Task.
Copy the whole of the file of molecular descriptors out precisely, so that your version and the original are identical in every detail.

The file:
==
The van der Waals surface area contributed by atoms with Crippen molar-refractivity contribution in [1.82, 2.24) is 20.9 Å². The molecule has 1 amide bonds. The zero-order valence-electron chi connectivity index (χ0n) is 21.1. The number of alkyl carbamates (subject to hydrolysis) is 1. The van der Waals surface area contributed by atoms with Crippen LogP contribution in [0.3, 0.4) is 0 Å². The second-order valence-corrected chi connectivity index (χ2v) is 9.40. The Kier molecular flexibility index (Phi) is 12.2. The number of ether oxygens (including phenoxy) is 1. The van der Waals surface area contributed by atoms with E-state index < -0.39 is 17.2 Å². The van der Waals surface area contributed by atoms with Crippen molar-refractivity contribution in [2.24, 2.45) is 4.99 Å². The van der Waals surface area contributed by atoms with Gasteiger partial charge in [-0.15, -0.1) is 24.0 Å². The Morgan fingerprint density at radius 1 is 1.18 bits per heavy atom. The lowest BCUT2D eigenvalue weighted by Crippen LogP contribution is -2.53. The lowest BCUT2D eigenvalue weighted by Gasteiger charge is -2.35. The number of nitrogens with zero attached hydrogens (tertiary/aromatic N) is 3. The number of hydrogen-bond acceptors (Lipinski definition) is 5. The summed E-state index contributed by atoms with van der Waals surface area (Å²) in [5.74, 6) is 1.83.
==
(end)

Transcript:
The van der Waals surface area contributed by atoms with Crippen molar-refractivity contribution in [1.82, 2.24) is 20.9 Å². The molecule has 1 amide bonds. The zero-order valence-electron chi connectivity index (χ0n) is 21.1. The number of alkyl carbamates (subject to hydrolysis) is 1. The van der Waals surface area contributed by atoms with Crippen LogP contribution in [0.3, 0.4) is 0 Å². The second-order valence-corrected chi connectivity index (χ2v) is 9.40. The Kier molecular flexibility index (Phi) is 12.2. The number of ether oxygens (including phenoxy) is 1. The van der Waals surface area contributed by atoms with E-state index < -0.39 is 17.2 Å². The van der Waals surface area contributed by atoms with Crippen molar-refractivity contribution in [2.24, 2.45) is 4.99 Å². The van der Waals surface area contributed by atoms with Gasteiger partial charge in [-0.15, -0.1) is 24.0 Å². The Morgan fingerprint density at radius 1 is 1.18 bits per heavy atom. The lowest BCUT2D eigenvalue weighted by Crippen LogP contribution is -2.53. The lowest BCUT2D eigenvalue weighted by Gasteiger charge is -2.35. The number of nitrogens with zero attached hydrogens (tertiary/aromatic N) is 3. The number of hydrogen-bond acceptors (Lipinski definition) is 5. The summed E-state index contributed by atoms with van der Waals surface area (Å²) in [5.74, 6) is 1.83.